By Edward O. Bragwell
“Fellowship” and “friendship” are not synonyms. We have a hard time understanding this. We find it hard to deny the “right hand of fellowship” to friends, regardless of the their spiritual condition. A few find it hard to work in true partnership (fellowship) with any other than close friends. When a brother says he cannot fellowship a brother, then too many of us automatically assume that he is no longer friendly toward that brother. Such need not be so.
Vine makes an interesting observation on the difference between a fellow (Gk: hetairos) and a friend (Gk:: philos). He says, “This (hetairos), as expressing comradeship, is to be distinguished from No. 1 (philos), which is a term of endearment.” Thus, one can maintain friendship (endearment) with one with whom he cannot maintain fellowship (comradeship or partnership); or else a Christian could have no friends outside of Christ. Even one’s joining with the local church in withdrawing fellowship from a brother does not mean that he is withdrawing his friendship (2 Thess. 3:15); though the circumstances calls for not keeping company with him. (1 Cor. 5:9-13; 2 Thess. 3:14). Neither friendship or fellowship need be the basis for the other.
There are people with whom I maintain a relationship of endearment (by friendship, kinship, etc.) to whom I cannot extend fellowship either in the sense of congregational fellowship, or becoming partners with them in moral and spiritual efforts (such as ministerial alliances), or extending “the right hand of fellowship,” or any other gesture that would signal a general endorsement of them in their work.
I have close friends and dear relatives who are not Christians after the New Testament order. I love them dearly and they me. Either would quickly come to the other’s aid in time of need. Yet, we are not fellows in the Lord’s work. I cannot partake of their sins or encourage them in their spiritual work. I cannot afford to make any gesture that could be taken by them, or others, that there are no vital differences between us in spiritual matters. Even if one of these close friends or relatives, even a parent, brother or sister in the flesh, comes into this community to spread his doctrine then I must neither receive him into my house nor bid him godspeed, to avoid being a partaker of his evil (2 John 9-11). I could not announce his spiritual activities. If he cameto the services I would not call on him for prayer. Would that mean that I no longer felt close to him as a friend or relative? Of course not!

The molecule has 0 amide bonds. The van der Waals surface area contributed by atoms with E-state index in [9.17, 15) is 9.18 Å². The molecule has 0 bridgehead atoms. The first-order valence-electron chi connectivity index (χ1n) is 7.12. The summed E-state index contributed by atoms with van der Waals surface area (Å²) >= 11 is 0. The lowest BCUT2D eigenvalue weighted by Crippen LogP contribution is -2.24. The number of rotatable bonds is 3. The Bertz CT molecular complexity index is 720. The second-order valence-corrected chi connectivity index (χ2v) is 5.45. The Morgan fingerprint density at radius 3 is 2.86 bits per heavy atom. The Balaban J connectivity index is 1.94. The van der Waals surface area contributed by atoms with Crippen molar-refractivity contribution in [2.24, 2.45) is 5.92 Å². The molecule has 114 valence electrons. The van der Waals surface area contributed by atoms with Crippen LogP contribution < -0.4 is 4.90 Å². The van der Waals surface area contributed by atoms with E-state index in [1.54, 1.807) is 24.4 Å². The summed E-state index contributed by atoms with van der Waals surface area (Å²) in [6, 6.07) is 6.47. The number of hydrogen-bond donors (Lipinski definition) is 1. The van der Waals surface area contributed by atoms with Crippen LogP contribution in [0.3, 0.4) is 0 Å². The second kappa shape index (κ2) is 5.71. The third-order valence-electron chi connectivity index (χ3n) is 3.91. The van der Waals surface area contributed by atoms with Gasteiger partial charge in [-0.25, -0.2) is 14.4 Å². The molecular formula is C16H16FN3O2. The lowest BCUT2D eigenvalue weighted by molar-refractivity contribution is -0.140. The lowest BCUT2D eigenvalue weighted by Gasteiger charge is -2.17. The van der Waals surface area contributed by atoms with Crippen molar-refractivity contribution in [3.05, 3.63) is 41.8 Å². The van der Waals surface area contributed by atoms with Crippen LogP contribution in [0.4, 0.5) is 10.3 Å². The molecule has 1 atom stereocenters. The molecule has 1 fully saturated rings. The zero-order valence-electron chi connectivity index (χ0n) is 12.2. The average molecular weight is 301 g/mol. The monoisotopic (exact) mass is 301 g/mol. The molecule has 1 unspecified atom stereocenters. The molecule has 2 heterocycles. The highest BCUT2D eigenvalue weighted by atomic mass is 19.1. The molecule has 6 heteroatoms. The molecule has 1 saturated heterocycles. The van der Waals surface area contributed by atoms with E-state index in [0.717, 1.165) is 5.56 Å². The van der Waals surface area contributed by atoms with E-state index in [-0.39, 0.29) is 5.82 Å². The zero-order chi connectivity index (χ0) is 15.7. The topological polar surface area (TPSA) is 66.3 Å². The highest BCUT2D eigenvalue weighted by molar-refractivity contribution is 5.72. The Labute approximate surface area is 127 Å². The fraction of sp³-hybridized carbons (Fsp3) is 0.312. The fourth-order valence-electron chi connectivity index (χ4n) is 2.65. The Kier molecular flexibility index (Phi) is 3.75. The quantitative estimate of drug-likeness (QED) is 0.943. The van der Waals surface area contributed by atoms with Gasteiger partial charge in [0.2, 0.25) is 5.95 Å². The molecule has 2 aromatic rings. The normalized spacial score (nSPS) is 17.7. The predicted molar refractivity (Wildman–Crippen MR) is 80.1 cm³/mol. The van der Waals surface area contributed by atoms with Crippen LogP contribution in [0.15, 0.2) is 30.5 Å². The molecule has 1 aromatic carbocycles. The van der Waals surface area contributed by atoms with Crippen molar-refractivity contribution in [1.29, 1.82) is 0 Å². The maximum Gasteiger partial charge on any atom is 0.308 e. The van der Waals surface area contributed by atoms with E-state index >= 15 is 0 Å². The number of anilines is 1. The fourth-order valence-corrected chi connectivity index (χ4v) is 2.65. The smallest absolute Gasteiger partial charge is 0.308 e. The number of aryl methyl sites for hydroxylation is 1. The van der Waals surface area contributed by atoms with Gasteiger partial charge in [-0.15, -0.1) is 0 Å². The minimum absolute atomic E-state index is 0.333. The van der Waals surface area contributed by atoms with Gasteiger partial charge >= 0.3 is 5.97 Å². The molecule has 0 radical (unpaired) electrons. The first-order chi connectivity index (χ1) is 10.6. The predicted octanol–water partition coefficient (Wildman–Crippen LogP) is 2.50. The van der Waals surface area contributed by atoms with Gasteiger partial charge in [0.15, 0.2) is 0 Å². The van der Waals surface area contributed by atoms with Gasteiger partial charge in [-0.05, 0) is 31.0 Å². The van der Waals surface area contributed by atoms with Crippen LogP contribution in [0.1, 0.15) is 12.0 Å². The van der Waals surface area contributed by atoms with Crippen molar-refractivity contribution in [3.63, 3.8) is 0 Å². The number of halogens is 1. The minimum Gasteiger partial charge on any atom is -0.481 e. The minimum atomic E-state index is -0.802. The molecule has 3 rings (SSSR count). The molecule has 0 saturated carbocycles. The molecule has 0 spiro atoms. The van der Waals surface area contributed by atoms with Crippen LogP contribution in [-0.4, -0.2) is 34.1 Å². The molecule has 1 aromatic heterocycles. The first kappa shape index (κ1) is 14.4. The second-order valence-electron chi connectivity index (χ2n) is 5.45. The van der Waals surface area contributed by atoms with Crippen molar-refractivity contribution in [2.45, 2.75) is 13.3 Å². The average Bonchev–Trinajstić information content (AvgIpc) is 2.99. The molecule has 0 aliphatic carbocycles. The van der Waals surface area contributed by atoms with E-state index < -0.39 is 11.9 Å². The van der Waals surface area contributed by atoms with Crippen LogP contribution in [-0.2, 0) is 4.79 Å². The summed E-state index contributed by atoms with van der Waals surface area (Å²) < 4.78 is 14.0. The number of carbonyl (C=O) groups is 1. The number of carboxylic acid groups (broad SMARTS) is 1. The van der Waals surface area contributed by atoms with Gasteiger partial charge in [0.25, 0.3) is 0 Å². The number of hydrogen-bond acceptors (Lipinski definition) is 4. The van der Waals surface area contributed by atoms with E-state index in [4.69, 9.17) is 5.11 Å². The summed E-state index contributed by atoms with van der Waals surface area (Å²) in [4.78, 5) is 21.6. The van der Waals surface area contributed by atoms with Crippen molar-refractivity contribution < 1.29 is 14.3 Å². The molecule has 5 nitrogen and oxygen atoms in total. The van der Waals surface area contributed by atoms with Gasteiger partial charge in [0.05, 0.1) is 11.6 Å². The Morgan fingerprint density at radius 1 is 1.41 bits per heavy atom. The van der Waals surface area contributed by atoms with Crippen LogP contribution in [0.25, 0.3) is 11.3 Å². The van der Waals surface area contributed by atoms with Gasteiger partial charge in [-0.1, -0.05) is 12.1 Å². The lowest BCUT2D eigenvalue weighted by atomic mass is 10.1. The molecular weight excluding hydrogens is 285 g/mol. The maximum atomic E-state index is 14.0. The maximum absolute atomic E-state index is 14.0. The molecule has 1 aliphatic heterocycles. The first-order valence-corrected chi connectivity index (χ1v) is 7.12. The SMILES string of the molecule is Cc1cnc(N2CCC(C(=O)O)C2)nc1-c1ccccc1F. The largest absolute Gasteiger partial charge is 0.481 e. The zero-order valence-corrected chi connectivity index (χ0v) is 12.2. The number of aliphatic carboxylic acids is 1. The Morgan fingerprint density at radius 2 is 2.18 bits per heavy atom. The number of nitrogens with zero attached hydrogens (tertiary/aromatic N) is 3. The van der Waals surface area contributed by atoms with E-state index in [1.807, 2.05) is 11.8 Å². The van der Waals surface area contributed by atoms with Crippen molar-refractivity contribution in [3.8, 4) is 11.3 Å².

Sometimes those who, because of various relationships and associations with us, have greatly endeared themselves to us. Its awfully easy to gear our degree of fellowship with them to our degree of friendship with them. They can virtu-ally “get away with murder” in matters vital to the kingdom of God and the salvation of souls and we still treat them as pillars in the church. Their actions not only causes their faithfulness to the Lord to be suspect, but the openness of their actions places the Lord’s cause in a bad light before all. If the same positions and/or practices were embraced by those not so friendly with us, we would have long ago quit bidding them godspeed.
If a good friend gets into a situation that we cannot in good conscience endorse or encourage, it need not destroy our feeling of friendship toward him because we cannot conscientiously do anything we feel would encourage him in his situation. In fact, good friends do not want the other’s endorsement or encouragement against the conscience. Nor should scriptural disciplinary action be taken as an act of animosity.
No, friendship and fellowship are not parallel lines.
Guardian of Truth XXXIX: No. 23, p. 5
December 7, 1995